This story originally appeared in the September 2014 issue of mental_floss magazine. Subscribe to our print edition here, and our iPad edition here.

There’s nothing inherently upward about North. Some early Egyptian maps put South on top, while in medieval Europe, Christian cartographers tended to give that distinction to the East, since you had to turn that way to face Jerusalem. Others placed East on top because of the rising sun (that’s why we orient ourselves). And early American settlers sometimes used maps with West on top, because that was the direction they were often heading.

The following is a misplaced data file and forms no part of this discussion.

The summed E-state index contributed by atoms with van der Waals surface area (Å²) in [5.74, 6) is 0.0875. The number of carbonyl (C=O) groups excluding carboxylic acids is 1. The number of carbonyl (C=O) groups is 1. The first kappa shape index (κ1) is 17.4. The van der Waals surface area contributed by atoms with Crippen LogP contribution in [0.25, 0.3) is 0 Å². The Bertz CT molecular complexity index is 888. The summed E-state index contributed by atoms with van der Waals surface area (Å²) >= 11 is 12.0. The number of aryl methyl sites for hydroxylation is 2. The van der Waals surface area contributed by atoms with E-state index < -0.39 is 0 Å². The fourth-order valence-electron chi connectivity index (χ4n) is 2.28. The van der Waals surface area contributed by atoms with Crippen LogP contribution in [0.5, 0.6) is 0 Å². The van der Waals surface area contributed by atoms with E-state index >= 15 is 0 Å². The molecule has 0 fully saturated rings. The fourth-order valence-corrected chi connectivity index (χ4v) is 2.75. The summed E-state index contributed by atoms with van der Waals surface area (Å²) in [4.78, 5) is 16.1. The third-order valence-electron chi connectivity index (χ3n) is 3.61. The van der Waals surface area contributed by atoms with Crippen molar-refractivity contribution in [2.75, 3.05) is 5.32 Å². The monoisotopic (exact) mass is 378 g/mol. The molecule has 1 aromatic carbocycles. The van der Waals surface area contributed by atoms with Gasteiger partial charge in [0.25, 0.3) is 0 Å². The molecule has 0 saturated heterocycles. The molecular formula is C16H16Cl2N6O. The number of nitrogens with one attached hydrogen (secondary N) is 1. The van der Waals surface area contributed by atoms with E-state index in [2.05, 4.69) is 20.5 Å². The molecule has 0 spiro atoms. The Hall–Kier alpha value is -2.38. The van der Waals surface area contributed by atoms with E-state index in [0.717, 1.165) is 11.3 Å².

If anyone deserves the blame for today’s northward bias, it’s Claudius Ptolemy. In the second century, he wrote the influential Geographia, which featured a “global” map with North on top. No one’s positive why he positioned it that way, but it may be that the Library of Alexandria—where he did his research—simply didn’t have much information on the Southern Hemisphere. During the Renaissance, Ptolemy’s work was revived. By then, magnetic north had been discovered, making his layout even more appealing to mapmakers.